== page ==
The for­got­ten WWI gen­eral

The Jewish Chronicle - - COMMENT - Nadav She­mer

WHEN SCHOOLS around Bri­tain mark the 100th an­niver­sary of the out­break of World War I later this month, I won­der if Sir John Monash, the Jewish gen­eral who planned the of­fen­sive that broke Ger­man re­sis­tance, will rate a men­tion.

In Aus­tralia Monash is the clos­est one gets to be­ing a war hero: a top univer­sity is named af­ter him, so is a ma­jor free­way, and his face ap­pears on the $100 note. Kfar Monash, a moshav just out­side Ne­tanya, was built with funds raised by the Aus­tralian Jewish com­mu­nity.

The Aus­tralian War Me­mo­rial last month re­leased a digi­tised ver­sion of more than 10,000 war­time pa­pers writ­ten by or re­lat­ing to Monash. The documents re­veal an in­tense pa­triot, con­scious of his coun­try’s place in the Bri­tish Em­pire but crit­i­cal of the Bri­tish war­time lead­er­ship.

It also casts light on his Prus­sian and Jewish her­itage, the lat­ter of which he would later pub­licly em­brace as hon­orary pres­i­dent of the Aus­tralian Zion­ist Fed­er­a­tion.

On April 14, 1915, 11 days be­fore the Aus­tralian and New Zealand Army Corps landed at Gal­lipoli, the then bri­gade com­man­der wrote to his wife: “It seems strange…to know that so near to us is the cen­tre of an epoch-mak­ing clash of arms. One feels al­most like say­ing, with [Goethe’s] Faust: Werd ich zum Au­gen­blicke sa­gen: Ver­weile doch! du bist so schön! [If ever I to the mo­ment shall say: Beau­ti­ful mo­ment, do not pass away!]

“Af­ter all is it not strange that it should be the Turks and not the Ger­mans whom we should be fight­ing[?]…One prob­a­ble re­sult of the war will be the free­ing of Jerusalem and Pales­tine from the Turk­ish yoke – so events seem to shape them­selves to the fit­ness of things”.

One month later, he boasted that the Aus­tralians were, “in this war, the first [em­pha­sis] troops of the Bri­tish Em­pire to set foot upon any part of the en­emy’s ter­ri­tory.”

But he was mind­ful of the fol­lies of war, writ­ing, on the oc­ca­sion of the cen­te­nary of the Bat­tle of Water­loo, on June 18, 1915: “A hun­dred years ago, the Bri­tish, the Bel­gians, and the Ger­mans were fight­ing the French, while now the Bri­tish, the Bel­gians and the French are fight­ing the Ger­mans. The whirligig of time brings many changes.” As the Gal­lipoli cam­paign dragged on and Aus­tralian losses mounted, Monash grew in­creas­ingly crit­i­cal of the Bri­tish: “Why is it that Great Bri­tain al­ways em­barks on her mil­i­tary en­ter­prises with in­ad­e­quate means at first, and only makes up the needed de­fi­cien­cies af­ter losses due to such in­ad­e­quacy?”

He prob­a­bly kept these thoughts to per­sonal cor­re­spon­dence, as in May 1918 he was hand­picked by Field Mar­shal Dou­glas Haig — leader of all Bri­tish troops on the Western Front — to com­mand the Aus­tralian Army Corps.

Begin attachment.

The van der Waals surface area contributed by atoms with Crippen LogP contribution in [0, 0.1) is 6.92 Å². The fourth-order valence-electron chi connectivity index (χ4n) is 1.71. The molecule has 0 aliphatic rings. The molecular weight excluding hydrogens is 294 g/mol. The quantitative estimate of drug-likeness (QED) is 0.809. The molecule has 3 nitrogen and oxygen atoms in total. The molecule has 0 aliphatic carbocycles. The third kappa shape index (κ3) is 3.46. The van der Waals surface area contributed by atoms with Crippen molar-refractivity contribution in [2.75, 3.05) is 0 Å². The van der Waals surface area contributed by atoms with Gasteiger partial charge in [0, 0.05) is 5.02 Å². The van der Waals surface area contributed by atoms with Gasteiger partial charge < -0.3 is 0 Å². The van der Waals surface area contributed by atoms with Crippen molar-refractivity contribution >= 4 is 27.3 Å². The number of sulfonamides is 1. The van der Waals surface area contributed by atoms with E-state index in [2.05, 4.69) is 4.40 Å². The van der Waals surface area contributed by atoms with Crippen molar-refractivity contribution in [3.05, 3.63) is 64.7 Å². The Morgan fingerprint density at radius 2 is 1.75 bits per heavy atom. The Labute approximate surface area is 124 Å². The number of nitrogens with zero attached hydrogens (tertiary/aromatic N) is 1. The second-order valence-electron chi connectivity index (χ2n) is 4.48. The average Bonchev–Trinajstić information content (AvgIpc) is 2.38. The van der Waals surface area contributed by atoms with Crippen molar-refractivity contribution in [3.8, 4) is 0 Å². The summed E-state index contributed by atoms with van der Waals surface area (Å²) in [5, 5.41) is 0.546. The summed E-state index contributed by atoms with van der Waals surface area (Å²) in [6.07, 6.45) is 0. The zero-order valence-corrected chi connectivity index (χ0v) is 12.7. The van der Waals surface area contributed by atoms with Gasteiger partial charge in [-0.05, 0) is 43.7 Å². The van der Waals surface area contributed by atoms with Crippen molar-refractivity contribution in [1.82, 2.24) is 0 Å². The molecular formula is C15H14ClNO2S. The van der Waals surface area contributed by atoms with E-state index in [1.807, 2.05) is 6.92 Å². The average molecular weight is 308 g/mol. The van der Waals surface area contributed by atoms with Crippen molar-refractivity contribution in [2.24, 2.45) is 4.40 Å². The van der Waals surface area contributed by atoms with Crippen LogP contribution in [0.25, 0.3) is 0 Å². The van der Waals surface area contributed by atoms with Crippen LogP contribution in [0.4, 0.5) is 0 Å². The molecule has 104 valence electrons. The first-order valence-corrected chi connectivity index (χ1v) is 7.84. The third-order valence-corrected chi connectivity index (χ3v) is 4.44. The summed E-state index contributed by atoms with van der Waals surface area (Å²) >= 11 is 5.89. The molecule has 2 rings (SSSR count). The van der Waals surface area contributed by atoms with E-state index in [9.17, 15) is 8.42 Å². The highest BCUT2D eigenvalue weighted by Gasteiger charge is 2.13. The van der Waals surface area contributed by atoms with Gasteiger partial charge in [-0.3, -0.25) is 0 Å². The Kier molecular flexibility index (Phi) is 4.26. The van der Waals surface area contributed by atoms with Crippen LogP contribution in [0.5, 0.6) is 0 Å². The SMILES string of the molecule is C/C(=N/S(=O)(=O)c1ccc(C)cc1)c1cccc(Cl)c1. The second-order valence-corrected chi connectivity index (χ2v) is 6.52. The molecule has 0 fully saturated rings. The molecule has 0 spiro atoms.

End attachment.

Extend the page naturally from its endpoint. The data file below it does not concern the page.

Monash is a war hero in Aus­tralia, as he should be

The Aus­tralians con­sti­tuted one quar­ter of the Bri­tish Em­pire’s mil­i­tary con­tin­gent in France.

“To be the first na­tive-born Aus­tralian Corps Com­man­der [all his pre­de­ces­sors were Bri­tish] is some­thing to have lived for, and will not be for­got­ten in Aus­tralian his­tory,” Monash wrote.

He was al­most de­prived of this hon­our, thanks to a cam­paign against him by Keith Mur­doch, fa­ther of me­dia mag­nate Ru­pert, and C E W Bean, of­fi­cial Aus­tralian war his­to­rian and a recorded an­tisemite (“We do not want Aus­tralia rep­re­sented by men mainly be­cause of their abil­ity, nat­u­ral and in­born in Jews, to push them­selves,” Bean wrote in his diary).

Monash called it “a great nui­sance to have to fight an in­trigue of this na­ture, in the midst of all one’s other anx­i­eties, but it is part of the price one has to pay for high re­spon­si­bil­i­ties.”

The cam­paign against Monash was so fierce that Prime Min­is­ter Billy Hughes de­ferred cab­i­net ap­proval of the ap­point­ment un­til his visit to the Western Front in July 1918. Hughes re­alised he had been mis­led and gave the green light. Monash duly re­paid him by de­vis­ing the plan for the Bat­tle of Amiens, and was re­warded with a knight­hood from King Ge­orge V near the scene of the bat­tle on Au­gust 12.

Monash died in 1931. The army’s Jewish chap­lain, Ja­cob Dan­glow, presided over a spe­cial fu­neral ser­vice just be­fore the state fu­neral in Mel­bourne, which 250,000 people — onequar­ter of the city’s pop­u­la­tion at the time — at­tended.

Monash and 21 other se­nior al­lied of­fi­cers are por­trayed in a paint­ing by John Singer Sar­gent, which hangs in the Na­tional Por­trait Gallery in Lon­don. Nadav She­mer is an Aus­tralian-Is­raeli jour­nal­ist liv­ing in Lon­don

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